After reporting more than 200,000 dengue fever cases and 600 deaths during 2015, the Philippines has recorded nearly 13,000 cases during the first five weeks of this year, according to the latest data from the Western Pacific Regional Office (WRPO).
As of Feb. 6, there were 12,904 suspected cases of dengue reported in 2016, including 49 deaths. This is slightly higher than that reported during the same period in 2015 when 12,766 cases were reported.
Dengue is an important arboviral infection that continues to cause a substantial public health burden in Asia and the Pacific.
Dengue is transmitted by the bite of a mosquito infected with one of the four dengue virus serotypes. It is a febrile illness that affects infants, young children and adults with symptoms appearing 3-14 days after the infective bite.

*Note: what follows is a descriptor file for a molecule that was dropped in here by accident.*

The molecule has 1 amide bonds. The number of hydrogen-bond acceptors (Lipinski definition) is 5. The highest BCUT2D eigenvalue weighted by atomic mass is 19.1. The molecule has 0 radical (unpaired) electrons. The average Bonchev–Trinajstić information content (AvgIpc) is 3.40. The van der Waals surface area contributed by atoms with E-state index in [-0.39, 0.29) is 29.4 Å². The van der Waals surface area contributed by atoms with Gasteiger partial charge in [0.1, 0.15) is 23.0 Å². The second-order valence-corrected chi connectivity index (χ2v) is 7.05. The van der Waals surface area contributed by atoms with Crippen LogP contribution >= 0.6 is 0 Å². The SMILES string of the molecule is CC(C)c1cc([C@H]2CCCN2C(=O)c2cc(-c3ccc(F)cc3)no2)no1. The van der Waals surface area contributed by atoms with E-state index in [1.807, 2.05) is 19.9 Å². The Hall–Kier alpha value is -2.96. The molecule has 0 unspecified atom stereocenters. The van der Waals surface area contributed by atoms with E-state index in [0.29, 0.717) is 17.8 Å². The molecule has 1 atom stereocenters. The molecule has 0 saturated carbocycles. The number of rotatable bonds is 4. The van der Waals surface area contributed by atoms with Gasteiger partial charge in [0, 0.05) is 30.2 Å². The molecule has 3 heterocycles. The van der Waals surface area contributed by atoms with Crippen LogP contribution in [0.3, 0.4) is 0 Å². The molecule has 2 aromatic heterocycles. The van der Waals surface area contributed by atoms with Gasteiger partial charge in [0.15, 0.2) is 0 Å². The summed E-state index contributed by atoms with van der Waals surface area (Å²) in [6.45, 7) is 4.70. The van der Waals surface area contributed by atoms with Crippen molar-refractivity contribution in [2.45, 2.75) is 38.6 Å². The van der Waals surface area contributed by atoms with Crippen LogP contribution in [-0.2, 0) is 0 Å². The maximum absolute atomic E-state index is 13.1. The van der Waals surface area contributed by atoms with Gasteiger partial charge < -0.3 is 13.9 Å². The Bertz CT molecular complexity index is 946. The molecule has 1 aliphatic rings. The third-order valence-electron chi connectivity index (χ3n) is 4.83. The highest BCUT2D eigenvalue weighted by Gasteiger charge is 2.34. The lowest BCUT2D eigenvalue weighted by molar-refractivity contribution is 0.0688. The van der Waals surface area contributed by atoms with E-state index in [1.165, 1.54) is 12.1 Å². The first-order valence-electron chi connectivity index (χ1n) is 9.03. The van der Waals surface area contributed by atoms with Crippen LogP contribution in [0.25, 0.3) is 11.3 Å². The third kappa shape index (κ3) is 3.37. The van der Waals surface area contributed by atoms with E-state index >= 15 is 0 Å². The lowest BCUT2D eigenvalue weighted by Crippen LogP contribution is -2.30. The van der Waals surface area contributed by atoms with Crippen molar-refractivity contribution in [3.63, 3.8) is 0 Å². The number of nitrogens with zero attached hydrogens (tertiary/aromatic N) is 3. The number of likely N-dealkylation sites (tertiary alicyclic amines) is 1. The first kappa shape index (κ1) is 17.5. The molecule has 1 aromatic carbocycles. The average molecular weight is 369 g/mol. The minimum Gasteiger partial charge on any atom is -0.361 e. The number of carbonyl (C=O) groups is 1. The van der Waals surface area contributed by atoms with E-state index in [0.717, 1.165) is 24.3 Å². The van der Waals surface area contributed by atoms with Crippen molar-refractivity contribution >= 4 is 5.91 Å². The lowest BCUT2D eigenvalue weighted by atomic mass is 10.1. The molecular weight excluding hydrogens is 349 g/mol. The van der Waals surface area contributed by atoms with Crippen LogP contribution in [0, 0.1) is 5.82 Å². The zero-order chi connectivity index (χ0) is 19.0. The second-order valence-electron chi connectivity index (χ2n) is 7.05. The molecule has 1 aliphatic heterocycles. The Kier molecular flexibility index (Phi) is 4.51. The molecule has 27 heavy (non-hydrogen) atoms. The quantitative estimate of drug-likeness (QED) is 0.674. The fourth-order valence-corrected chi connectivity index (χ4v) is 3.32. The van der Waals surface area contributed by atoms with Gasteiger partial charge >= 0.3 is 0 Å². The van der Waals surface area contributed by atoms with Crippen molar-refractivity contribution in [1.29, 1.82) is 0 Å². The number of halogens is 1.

Dengue is not transmitted directly from person-to-person and symptoms range from mild fever, to incapacitating high fever, with severe headache, pain behind the eyes, muscle and joint pain, and rash.
Severe dengue (also known as dengue hemorrhagic fever) is characterized by fever, abdominal pain, persistent vomiting, bleeding and breathing difficulty and is a potentially lethal complication, affecting mainly children.
In the past 50 years, the incidence of dengue worldwide has increased 30-fold, largely as a consequence of the growth of cities and increased travel.
The World Health Organization (WHO) estimates there may be 50–100 million dengue infections worldwide every year. However,there was 2013 research from the University of Oxford and the Wellcome Trust, using cartographic approaches, estimate there to be 390 million dengue infections per year worldwide.